Computational Linguistics and Intellectual Technologies. Papers from the Annual International Conference “Dialogue” (2015)
Distributed vector representations for natural language vocabulary get a lot of attention in contemporary computational linguistics. This paper summarizes the experience of applying neural network language models to the task of calculating semantic similarity for Russian. The experiments were performed in the course of Russian Semantic Similarity Evaluation track, where our models took from 2nd to 5th position, depending on the task. We introduce the tools and corpora used, comment on the nature of the evaluation track and describe the achieved results. It was found out that Continuous Skip-gram and Continuous Bag-of-words models, previously successfully applied to English material, can be used for semantic modeling of Russian as well. Moreover, we show that texts in Russian National Corpus (RNC) provide an excellent training material for such models, outperforming other, much larger corpora. It is especially true for semantic relatedness tasks (although stacking models trained on larger corpora on top of RNC models improves performance even more). High-quality semantic vectors learned in such a way can be used in a variety of linguistic tasks and promise an exciting field for further study.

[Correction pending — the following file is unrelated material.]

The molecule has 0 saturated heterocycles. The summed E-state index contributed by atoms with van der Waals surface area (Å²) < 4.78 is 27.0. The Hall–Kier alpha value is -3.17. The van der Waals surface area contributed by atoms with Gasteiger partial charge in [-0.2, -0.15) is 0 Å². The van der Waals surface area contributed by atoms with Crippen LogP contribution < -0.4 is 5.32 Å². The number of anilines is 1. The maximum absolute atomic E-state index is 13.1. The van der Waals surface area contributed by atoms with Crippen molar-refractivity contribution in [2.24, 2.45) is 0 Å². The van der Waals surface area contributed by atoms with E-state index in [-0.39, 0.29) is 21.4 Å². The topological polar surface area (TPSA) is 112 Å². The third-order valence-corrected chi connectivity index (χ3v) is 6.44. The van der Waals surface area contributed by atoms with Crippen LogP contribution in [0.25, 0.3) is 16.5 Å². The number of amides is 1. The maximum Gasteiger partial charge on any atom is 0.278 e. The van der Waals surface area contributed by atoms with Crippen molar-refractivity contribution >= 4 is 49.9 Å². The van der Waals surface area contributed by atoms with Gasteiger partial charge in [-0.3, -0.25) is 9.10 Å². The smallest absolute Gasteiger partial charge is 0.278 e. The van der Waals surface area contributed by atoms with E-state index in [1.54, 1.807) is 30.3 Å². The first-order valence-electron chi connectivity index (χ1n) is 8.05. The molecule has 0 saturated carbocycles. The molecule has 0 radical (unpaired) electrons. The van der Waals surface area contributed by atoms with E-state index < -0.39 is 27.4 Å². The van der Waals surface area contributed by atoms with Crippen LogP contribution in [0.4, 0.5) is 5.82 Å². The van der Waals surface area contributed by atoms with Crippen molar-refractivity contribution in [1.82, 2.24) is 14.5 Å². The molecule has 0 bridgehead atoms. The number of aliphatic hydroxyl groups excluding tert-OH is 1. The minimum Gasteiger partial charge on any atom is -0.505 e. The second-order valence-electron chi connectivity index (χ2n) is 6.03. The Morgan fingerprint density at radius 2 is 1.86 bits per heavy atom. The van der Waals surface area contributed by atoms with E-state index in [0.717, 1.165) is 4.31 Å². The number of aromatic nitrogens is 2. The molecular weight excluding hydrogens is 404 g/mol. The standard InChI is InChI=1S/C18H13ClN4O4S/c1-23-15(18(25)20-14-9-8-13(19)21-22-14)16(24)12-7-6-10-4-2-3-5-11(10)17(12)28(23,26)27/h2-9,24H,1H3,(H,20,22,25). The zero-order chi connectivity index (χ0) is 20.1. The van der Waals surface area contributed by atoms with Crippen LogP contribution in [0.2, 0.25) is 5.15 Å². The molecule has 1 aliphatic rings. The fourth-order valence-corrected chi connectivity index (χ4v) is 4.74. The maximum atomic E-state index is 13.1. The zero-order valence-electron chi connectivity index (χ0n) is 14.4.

Current trends in education, namely blended learning and computer-assisted language learning, underlie the growing interest to the task of automatically generating language exercises. Such automatic systems are especially in demand given the variability in language learning. Despite the abundance of resources for language learning, there is often a lack of specific exercises targeting a particular group of learners or ESP course. This paper gives an overview of a computer system called Exercise Maker that is aimed at flexible and versatile language exercise generation. The system supports seven exercise types, which can be generated from arbitrary passages written in English. Being able to tailor educational material to learners’ interests is known to boost motivation in learners (Heilman et al., 2010). An important feature of the system is the automatic ranking of the source passages according to their complexity/readability. As shown by expert evaluation, the automatically generated exercises are of high quality: the gap precision is about 97-98%, while the overall exercise acceptance rate varies from 90% to 97.5%. Exercise Maker is freely available for educational and research purposes.